Aug. 25, 2021
Extreme heat waves have made this a devastating summer for the endangered salmon species of the U.S. West Coast. In mid July, California wildlife officials warned that almost all of the young Chinook salmon in the Sacramento River would likely die because of lower water levels and higher water temperatures.
Weeks later, a conservation group further north shared disturbing footage of sockeye salmon breaking out in lesions and fungal infections when water temperatures in the Columbia River topped 70 degrees Fahrenheit.
But, amidst all the catastrophic headlines was a cool spring of good news. The U.S. Environmental Protection Agency (EPA) is finally acting to protect more than two dozen endangered West Coast salmon and steelhead species from pesticides.
“For the first time, Pacific salmon will be protected by on-the-ground conservation measures to limit pesticide pollution into our rivers and streams,” Brett Hartl, government affairs director at the Center for Biological Diversity (CBD), said in a statement emailed to EcoWatch. “This is a great start, but the EPA has still failed to act on hundreds of other deadly pesticides that continue to harm these iconic wildlife species. The agency needs to build on this success and enact similar protections to ensure salmon have a future in the West.”
Common Sense Measures
The EPA first announced that it was taking the steps July 9, in response to two biological opinions from the National Marine Fisheries Service (NMFS) on the impact that the pesticides 1,3-D and metolachlor and bromoxynil and prometryn had on 28 federally listed endangered and threatened species of Pacific salmon and steelhead in Washington, Oregon and California. 1,3-D is used in the soil to control nematodes, wireworms, and symphylans while metolachlor, bromoxynil and prometryn are all herbicides. All of them are currently applied using rates and methods that have the potential to enter aquatic ecosystems at concentrations that would cause harm to the plants and animals that live there, especially in shallow waters near where the pesticides are used.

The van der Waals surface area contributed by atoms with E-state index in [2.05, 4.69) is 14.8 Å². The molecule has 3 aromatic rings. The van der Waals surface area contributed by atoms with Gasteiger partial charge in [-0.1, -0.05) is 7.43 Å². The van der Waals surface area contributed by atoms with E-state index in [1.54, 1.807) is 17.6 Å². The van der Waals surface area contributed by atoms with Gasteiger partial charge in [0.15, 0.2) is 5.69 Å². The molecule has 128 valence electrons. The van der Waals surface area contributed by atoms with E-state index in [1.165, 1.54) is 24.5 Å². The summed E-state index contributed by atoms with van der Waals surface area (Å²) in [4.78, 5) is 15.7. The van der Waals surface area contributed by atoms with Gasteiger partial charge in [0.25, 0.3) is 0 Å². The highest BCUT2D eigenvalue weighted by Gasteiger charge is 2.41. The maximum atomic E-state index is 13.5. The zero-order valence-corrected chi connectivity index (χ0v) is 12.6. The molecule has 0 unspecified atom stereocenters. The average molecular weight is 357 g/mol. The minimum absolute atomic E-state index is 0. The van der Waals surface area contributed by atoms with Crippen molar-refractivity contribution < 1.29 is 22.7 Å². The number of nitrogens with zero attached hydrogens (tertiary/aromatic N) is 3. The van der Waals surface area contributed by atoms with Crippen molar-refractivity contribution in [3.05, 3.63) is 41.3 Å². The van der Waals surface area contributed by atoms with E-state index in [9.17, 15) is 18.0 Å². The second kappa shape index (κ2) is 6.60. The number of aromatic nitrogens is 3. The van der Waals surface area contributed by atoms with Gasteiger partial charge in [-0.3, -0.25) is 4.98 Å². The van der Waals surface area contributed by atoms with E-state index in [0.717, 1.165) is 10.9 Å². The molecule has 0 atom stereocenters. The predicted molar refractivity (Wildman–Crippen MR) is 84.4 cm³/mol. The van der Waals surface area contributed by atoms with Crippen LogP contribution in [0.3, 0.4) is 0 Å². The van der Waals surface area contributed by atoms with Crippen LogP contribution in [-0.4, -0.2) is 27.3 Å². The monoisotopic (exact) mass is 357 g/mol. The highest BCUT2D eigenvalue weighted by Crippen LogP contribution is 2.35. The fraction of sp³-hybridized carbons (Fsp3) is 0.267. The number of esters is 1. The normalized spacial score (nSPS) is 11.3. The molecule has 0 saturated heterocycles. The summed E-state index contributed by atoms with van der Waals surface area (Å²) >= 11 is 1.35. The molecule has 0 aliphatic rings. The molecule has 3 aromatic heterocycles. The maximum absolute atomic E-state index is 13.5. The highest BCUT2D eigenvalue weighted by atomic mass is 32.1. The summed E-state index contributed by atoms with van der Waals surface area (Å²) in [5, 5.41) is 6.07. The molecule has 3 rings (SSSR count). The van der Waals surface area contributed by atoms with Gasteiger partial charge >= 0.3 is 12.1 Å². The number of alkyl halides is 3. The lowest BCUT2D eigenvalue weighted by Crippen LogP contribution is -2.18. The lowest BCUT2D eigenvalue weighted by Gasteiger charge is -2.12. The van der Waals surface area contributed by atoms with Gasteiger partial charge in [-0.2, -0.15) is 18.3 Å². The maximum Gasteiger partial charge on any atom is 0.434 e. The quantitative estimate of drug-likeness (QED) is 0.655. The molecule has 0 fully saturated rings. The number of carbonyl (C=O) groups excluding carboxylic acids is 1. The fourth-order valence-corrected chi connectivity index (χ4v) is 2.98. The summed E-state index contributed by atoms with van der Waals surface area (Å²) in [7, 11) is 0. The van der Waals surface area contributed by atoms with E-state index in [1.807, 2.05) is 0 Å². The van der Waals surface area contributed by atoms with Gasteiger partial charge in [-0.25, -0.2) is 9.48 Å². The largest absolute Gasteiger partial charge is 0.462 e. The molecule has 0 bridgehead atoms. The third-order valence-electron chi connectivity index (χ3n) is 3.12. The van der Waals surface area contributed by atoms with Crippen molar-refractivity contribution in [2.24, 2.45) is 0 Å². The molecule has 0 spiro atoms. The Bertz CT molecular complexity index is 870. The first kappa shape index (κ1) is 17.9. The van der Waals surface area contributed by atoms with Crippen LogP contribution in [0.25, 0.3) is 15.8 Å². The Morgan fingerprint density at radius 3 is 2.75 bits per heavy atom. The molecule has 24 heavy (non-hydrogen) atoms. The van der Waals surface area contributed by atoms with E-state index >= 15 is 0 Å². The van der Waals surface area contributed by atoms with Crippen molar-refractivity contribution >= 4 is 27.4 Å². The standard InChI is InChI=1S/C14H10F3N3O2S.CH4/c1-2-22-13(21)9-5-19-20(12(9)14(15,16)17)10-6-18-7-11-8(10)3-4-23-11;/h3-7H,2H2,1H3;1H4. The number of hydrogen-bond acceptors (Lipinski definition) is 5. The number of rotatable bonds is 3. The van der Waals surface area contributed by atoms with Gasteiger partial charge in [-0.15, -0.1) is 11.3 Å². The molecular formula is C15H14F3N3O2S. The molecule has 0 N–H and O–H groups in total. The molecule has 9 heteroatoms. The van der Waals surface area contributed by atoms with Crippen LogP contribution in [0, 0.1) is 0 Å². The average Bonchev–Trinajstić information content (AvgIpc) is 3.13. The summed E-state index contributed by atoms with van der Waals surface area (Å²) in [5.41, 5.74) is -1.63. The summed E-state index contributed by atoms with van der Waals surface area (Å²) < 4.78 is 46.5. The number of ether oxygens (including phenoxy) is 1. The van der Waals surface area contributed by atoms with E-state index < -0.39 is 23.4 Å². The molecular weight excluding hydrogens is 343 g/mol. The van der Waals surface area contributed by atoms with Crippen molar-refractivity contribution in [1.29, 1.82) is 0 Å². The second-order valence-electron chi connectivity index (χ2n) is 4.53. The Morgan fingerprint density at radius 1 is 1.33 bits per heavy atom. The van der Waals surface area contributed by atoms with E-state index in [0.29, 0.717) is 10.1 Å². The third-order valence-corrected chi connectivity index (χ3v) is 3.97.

“Pesticides are chemicals designed to kill things, that is their purpose,” CBD Environmental Health Program director and senior attorney Lori Ann Burd told EcoWatch. “And so it’s no surprise that they kill things other than the things that they are designed to kill.”
In this case, the biological opinions concluded that the registered uses of the pesticides in question did not represent an extinction risk for the endangered species or threaten to destroy their critical habitats, an EPA spokesperson told EcoWatch in an email. However, they could have sublethal impacts on the salmon themselves and reduce the amount of prey available to them.
Therefore, “the biological opinions also describe reasonable and prudent measures to minimize unintentional harm or death that could result from use of these pesticides to individuals of these listed species and their critical habitats,” the EPA wrote in its announcement.
Those measures include no-spray buffers, retention ponds and the ability for pesticide users to participate in regional stewardship programs.
“These are common sense measures,” Burd told Ecowatch.
Pesticides generally are a problem for salmon for several reasons and can have a variety of impacts depending on the chemical involved. They can disrupt the endocrine system, harm their reproductive ability or disorient salmon, making it harder for them to migrate successfully. They are also only one of several problems facing salmon currently, including dams, ocean acidification and the drought and higher water temperatures associated with the climate crisis. However, the fact of these other problems does not make them less urgent to address, wildlife advocates say.
For one thing, pesticides can interact with these other stressors to make life more difficult for salmon. For example, their presence can actually make water hotter.